BATON ROUGE — Florida State was one of the “last four in” to the NCAA baseball tournament. But the Seminoles will be one of the last eight standing.
They were last seen, though, all tangled up in dogpile in LSU’s Alex Box Stadium and Omaha-bound after a two-out single by Drew Mendoza in the bottom of the 12th inning gave them a marathon 5-4 win that ended LSU’s season.
The Tigers, who couldn’t hold a 4-0 lead to lose Saturday’s game 6-4, battled back from a 4-1 deficit Sunday to force extra innings before falling again.
“It could have gone either way both games,” said LSU coach Paul Mainieri, who ran to the field afterwards to console hard-luck losing pitcher Devin Fontenot, slumped to his knees in front of the mound after the winning run scored. “We both fought like cats and dogs all day. Florida State just did a little more than we did.”
Antoine Duplantis went 4-for-6 in his final game in The Box while driving in three of LSU’s four runs and scored twice, once with a solo home run. Josh Smith scored twice with two hits.
“Both these nights were tough,” Mainieri said. “Proud of our guys. They gave it all they had.”
Nobody more than Fontenot, who entered the game in the sixth inning and held the Seminoles hitless until the decisive 12th inning while throwing 96 pitches.
“What a warrior,” Florida State coach Mike Martin. “I’ll take two Fontenot’s every year.”
“He didn’t want to come out and I didn’t want to take him out,” Mainieri said.
Instead he rushed to console his sophomore at the end.
“He was devastated,” Mainieri said. “He feels like he lost the game for our team and I did not want him to feel that way.”
“That performance by Devin ... If we’d won that game, we’d be talking about that 15 years from now.”
Mainieri wasn’t sure if Fontenot would have come back out for a 13th inning.
“We were going to have to think about it,” he said.
But it never came to that.
After Mike Salvatore’s one-out single in the 12th, he advanced to second on a wild pitch that should have been handled and, after Fontenot’s 11th strike out of the game for the second out — against Reese Albert, who hit two home runs Saturday — Mendoza delivered the game winner on a 2-2 pitch.
Instead, the Tigers had to bemoan the missed opportunities before the extra innings, mostly a pair of base running miscues.
LSU’s Cade Beloso and Smith both teased with crowd in extra innings with near-home runs, one dying deep on the track, the other twisting just foul.
But it was the second time in the last four years that LSU had to watch a team’s walk-off victory lead to an opposing dogpile in their own stadium. Coastal Carolina did it in extra innings in 2016.
Florida State (41-21) advances to the College World Series where the retiring Martin will be the sentimental favorite to win his first national championship in his 17th Omaha appearance.
The odds will be with him. The last three teams to eliminate LSU from the NCAA tournament have gone on the win the national championship — Coastal Carolina in 2016, Florida in 2017 and Oregon State last year.
LSU missed several chances Sundays with its continued misadventures on the base paths.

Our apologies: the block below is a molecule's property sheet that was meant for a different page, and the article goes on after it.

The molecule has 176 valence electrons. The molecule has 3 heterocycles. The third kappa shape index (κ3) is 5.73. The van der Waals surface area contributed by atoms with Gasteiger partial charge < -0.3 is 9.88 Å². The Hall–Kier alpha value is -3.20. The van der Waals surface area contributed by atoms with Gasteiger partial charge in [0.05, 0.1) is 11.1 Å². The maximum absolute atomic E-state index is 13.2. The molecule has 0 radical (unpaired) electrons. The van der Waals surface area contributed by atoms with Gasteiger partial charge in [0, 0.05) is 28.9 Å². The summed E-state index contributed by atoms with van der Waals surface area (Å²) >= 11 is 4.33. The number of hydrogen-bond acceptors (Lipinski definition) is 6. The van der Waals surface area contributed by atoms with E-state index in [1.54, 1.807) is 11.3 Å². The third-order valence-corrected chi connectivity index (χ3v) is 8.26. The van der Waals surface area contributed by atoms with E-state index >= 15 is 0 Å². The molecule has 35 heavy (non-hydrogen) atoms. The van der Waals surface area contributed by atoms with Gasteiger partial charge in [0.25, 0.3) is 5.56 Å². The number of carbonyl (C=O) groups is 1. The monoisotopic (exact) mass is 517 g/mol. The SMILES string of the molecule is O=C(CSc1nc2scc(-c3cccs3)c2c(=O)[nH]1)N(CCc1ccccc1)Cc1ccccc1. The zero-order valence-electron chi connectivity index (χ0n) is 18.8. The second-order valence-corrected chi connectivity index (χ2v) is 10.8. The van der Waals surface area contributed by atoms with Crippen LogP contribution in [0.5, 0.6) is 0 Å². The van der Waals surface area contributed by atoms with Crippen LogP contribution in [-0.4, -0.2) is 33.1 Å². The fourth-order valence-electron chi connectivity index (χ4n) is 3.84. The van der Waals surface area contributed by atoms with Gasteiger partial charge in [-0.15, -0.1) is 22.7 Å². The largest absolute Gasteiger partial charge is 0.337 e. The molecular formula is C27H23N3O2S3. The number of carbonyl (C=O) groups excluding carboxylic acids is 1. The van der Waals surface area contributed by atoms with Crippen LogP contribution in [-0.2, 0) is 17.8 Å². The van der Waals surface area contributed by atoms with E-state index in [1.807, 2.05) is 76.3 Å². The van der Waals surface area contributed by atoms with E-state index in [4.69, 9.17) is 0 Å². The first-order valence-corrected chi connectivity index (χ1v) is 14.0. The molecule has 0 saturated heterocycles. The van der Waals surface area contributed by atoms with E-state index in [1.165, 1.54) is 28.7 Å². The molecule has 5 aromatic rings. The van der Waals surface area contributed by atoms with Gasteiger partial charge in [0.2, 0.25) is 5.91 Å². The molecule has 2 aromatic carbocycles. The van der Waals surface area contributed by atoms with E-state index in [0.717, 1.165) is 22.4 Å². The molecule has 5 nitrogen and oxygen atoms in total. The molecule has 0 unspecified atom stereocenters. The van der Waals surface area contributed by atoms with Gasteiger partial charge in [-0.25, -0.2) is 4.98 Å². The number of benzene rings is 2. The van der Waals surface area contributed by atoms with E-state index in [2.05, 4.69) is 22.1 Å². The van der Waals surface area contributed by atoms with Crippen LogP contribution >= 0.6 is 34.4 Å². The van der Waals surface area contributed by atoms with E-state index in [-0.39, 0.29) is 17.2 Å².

LSU hadn’t scored more than a single run in any one inning of the series before pushing across two in the top of the eighth to tie the score 4-4.
But even that inning was a letdown of sorts as the second base-running blunder of the game short-circuited any further damage.
Smith and Duplantis sandwiched doubles around Giovanni DiGiacomo’s strike out to score one run and after an infield single by Daniel Cabrera had runners on the corners with one out.
Zach Watson tied the score with a single, but was thrown out trying to reach second for the second out.
Nothing more came of it, although Watson’s attempt was reasonable gamble.
“That was a hustle play,” Mainieri said of Watson’s gamble, which was close enough that it was reviewed on replay before being upheld. “He saw the ball get away and he went for it.”
Not so much on the other.
LSU other best chance came in the sixth when consecutive singles by Smith, DiGiacomo and Duplantis scored a run and a ground out put runners at second and third with one out.
But DiGiacomo, a freshman, strayed too far off third and was nailed by FSU catcher Matheu Nelson for the second out. The rally quickly fizzled, the buzz in the crowd quickly faded.
“Nobody’s perfect,” Mainieri said. “A lot of things happen during the course of the game. Major Leaguers are not perfect, certainly college players are not perfect.”
LSU once again had to go to the the relief corps early after Landon Marceaux gave up four runs on eight hits in 3.2 innings.
The Tigers got only a combined 5.2 innings out of their two starters as Cole Henry left Saturday’s game after two inning with a sore elbow.
LSU’s troubles began, as so many have, with a leadoff walk by Marceaux in the second.
The Seminoles eventually loaded the bases with no outs following a bunt single and a single.
LSU had a chance to get a double play at the plate on a ground ball to first, but catcher Saul Garza couldn’t hold on after making the tag for the Seminoles’ first run to score.
Matheu Nelson and Salvatore added back to back RBI singles for an early 3-0 FSU lead.